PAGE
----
By Steve Weinstein
By Bryan Bierman
By Lindsey Rhoades
By Chaz Kangas
By Ben Westhoff and Sarah Purkrabek
By Jena Ardell
By Jesse Sendejas Jr.
By Katherine Turman
The new U2 record is pretty lousy, and that's lousy news for us all—devout fans, professional detractors, and the defiantly indifferent alike. Your personal emotional investment (or lack thereof) notwithstanding, the rising tide of No Line on the Horizon's overwhelming artistic/economic triumph would have lifted all boats, would have trickled down to the grateful masses, would have delivered enough stimulus to reverse our inexorable slide toward the Greatest Depression. No other band wields power this awesome anymore. (As overexposed as Coldplay has gotten—and as resoundingly superior as their deft, adventurous, and at least slightly less pompous Viva La Vida might have been—they ain't cuttin' it.) So we all tried really hard to make this work. The boys appeared on national television like 50 times last week—five straight Letterman shows and, just for the hell of it, an early-morning Fordham University extravaganza for Good Morning America—and your friends and mine in the music press rained down the five-star reviews and "Good Lord, it's their masterpiece!" coverlines. (Rolling Stone and Q, disrespectively.)
Like General Motors, a new U2 album is too big to fail—too much auxiliary talent (Eno, Lanois, Lillywhite, Corbijn, etc.), too much expectation, too much accumulated goodwill. But accumulated goodwill is all it has, merely aping "classic U2" as opposed to evoking or improving it. These new songs will remind you of other, much better songs, but in a way that only makes you want to go and listen to those other songs instead and then fret over the fact that they're quite possibly older than you are. So when the rumbling bass and flashy squiggles of Horizon's introductory title track start to get stale two minutes in, and Bono reverts to some break-glass-in-case-of-floundering-album peals of "ohhh, ohhh, ohhhhh, ohhh," the "Pride" echo is almost shameful, a warm-blanket defense mechanism they can't yet leave behind. "Magnificent" is much improved, the pace quickened, the lithe maximum-impact minimalism of Bono's supporting cast welcome as usual as they set a tight, propulsive, repetitive groove in place and power through it as their singer insists he was born to save the world through the healing power of Rock ("From the womb my first cry/It was a joyful noise"). We don't let just anyone get away with this messianic shit, but at least he's good at it.
But the sluggish, overlong "Moment of Surrender" kills any momentum the album has or could have had, a wan ballad/bathroom break that vies for "One"/"With or Without You" bombast, but fires off one lyrical clunker after another in its quest for poignancy: "I was speeding on the subway/Through the stations of the cross," etc. Woof. "Unknown Caller" is, unfortunately, worse, stumbling through a string of eye-rolling computer-as-humanity metaphors: "Force quit! And move to trash!" Bono chants. "Restart and reboot yourself!"
The balls-somewhat-near-the-wall rock songs are more effective, but less memorable. "Get on Your Boots" is a schizophrenic mess (as vertiginous as the much better "Vertigo" was straightforward), but it's volatile and unpredictable in a way that the smoother, blander, overly sane "I'll Go Crazy If I Don't Go Crazy Tonight" is not ("It's not a hill/It's a mountain," goes the chorus, in a bout of wishful thinking). "Stand Up Comedy," meanwhile, is Bono's not entirely convincing attempt at self-deprecation—"Stand up to rock stars/Napoleon is in high heels," he declares with a wink perfectly visible from the cheap seats, backed by a sleazy romp as close as U2 has gotten in years to the late-'90s irony-overload electro-rock that everyone claimed to hate at the time and kind of misses now.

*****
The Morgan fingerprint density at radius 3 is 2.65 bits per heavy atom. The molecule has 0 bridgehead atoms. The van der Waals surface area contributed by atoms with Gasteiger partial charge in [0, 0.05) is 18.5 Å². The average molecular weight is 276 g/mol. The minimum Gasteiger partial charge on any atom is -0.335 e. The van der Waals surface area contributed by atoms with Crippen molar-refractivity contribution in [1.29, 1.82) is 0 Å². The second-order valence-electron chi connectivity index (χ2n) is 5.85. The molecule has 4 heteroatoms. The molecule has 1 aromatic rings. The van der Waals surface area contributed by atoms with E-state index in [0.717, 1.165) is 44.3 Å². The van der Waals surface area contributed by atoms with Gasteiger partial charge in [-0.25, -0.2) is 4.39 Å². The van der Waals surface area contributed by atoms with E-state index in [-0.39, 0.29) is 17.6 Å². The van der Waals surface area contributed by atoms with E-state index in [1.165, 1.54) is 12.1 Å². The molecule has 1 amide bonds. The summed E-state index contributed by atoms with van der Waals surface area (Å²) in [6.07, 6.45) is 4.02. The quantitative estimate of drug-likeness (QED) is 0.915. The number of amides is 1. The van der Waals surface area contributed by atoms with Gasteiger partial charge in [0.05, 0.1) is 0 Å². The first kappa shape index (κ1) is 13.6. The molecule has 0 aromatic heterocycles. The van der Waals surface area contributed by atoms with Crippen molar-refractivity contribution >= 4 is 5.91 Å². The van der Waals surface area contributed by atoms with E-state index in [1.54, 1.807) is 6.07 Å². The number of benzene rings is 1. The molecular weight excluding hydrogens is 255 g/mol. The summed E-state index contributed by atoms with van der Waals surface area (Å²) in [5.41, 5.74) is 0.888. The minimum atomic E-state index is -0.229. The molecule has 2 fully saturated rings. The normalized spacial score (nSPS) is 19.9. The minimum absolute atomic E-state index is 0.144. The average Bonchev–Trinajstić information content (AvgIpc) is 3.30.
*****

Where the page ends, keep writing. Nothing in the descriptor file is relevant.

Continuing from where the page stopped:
And then the producers take over. With one notable exception, Horizon ends with a series of increasingly solemn, frail, tone-poetic, atmospheric washouts, throwaways in that regard the way all their albums have throwaways, but surer footing to end on than the we-used-to-rock-and-still-can-sort-of stuff. "Cedars of Lebanon," a jumbled war-correspondent lament with no clear narrative or resolution, finishes us off on a lovely note of distress and unease, with a refreshing lack of corn, overconfidence, and pomposity. Of course, Horizon's penultimate and best track, "Breathe," succeeds by indulging in all three. It killed on Letterman last Monday night.
Or, more accurately, 45 seconds of it did, and that's enough. "Breathe" is a rocker, saddled at the onset with a plodding beat and one of Bono's aggravating quasi-Stipe free-associative rants: "I wasn't gonna buy just anyone's cockatoo" and so forth. The chorus is no great shakes—just a four-chord boilerplate hook and a nice belting note for amateur karaoke enthusiasts to end on: "There's nothing you have that I neeeed." But midway through, as the Edge rattled off another affable anti-solo, the cameras swung around and pointed at the raucous Ed Sullivan Theater crowd, rapt and whooping at Bono's command, and when everyone realized they were the ones on camera now, they whooped louder, and that small avalanche of revelry spilled into the last chorus, modified slightly to reflect everyone's current location and weather situation: "Walk out/Into the snowbound streets/Sing your heart out, New York!/Sing your heart out, New York!" It was hopelessly cheesy and gratuitous, but deeply affecting all the same, just a whiff of the rousing arena-rock power that fewer and fewer bands possess anymore, something felt too infrequently on Horizon, defined here more by the pain felt in its absence.